Funmi Ayeni (pictured above) was “overwhelmed” when she found out that she’d won the first Young Black Members’ Award last year. “I didn’t expect to win it, but it was an amazing feeling when I did”.
This prestigious award was introduced by the national Black members’ committee in 2019, UNISON’s year of young members, and was presented to Funmi last autumn.
Its aim is to recognise the achievements of young activists and to encourage others to get involved in the union.
Twenty-six-year old Funmi is a support worker for young people with mental health challenges and believes she won the award for going ‘above and beyond’ her work.
Speaking at the Black members’ conference in Bournemouth, she said: “I’m just trying to fight the injustice that we face.
“I love working with young people – they are my passion. But the thing is, they face discrimination. They’re scared to apply for jobs because they’re not sure they’ll be able to get them. And in most cases, they can’t afford to move out of their parents’ homes because of the pay gap.
“I first came to conference in 2017 and I’ve only got a year left as a young member. I want to get as many young people on board as possible before then.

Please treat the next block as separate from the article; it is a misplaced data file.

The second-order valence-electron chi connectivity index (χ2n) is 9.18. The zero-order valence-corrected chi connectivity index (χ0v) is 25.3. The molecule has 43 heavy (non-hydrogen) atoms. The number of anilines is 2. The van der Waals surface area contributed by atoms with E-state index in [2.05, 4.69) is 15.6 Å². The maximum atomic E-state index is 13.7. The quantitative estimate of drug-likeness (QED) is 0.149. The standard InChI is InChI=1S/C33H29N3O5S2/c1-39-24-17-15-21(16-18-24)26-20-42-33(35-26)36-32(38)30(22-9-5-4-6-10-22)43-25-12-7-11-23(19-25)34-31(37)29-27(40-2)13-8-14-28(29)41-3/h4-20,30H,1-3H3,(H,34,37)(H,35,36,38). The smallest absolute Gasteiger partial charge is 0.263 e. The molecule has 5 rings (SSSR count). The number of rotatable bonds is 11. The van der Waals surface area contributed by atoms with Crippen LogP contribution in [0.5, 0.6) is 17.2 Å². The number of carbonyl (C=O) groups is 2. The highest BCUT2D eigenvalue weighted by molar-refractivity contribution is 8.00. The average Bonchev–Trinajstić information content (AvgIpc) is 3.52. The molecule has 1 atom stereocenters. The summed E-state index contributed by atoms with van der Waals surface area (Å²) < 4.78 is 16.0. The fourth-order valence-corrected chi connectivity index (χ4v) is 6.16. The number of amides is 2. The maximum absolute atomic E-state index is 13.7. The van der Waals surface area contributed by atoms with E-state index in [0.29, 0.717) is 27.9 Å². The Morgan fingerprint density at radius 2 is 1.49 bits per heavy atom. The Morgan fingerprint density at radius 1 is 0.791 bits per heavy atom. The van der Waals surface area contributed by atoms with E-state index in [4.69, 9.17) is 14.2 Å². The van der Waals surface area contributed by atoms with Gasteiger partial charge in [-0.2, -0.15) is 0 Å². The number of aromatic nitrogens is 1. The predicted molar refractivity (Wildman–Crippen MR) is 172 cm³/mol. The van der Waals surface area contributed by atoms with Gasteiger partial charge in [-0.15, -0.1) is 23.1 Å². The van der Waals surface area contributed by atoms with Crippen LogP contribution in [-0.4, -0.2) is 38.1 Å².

“UNISON provides all these opportunities – like training, childcare, resources – and many people aren’t aware of them. I would love to be a mentor if I can.”
As well as being a UNISON activist, Funmi says that her passion comes from the Labour Party, for which she is a young person’s officer. She is also a trade union liaison officer there.
At the moment, she says that zero-hour contracts are the biggest issue for the young people she works with.
“We need to get out to the universities and to schools and teach young people about trade unions. They need to learn about tax, work contracts and housing costs.
“We need young people to be prepared for real life – instead of just throwing us in at the deep end.
“Young people are discriminated against because of their age. It’s just not on. The pressure is so high. Young people are out there, but because of what’s going on, they don’t feel cared about.
“I am the only Black person in my job role, which is quite challenging. I’ve recently had to use UNISON myself because of a discrimination issue at work. I didn’t realise how hard it was as a young Black woman to be in a job like mine and I’m so grateful to UNISON for helping me.
“Without UNISON, I would have been depressed and probably given up my job. And then I would have been left homeless or on benefits, and I’ve got a young child – it’s not fair.
“You can only be positive. So fingers crossed: I’m not going to give up – particularly for the young ones. I’m fighting for injustice in the world. I’m inspired to keep going. At work, I’m always fighting for something. Hopefully we’ll get there.”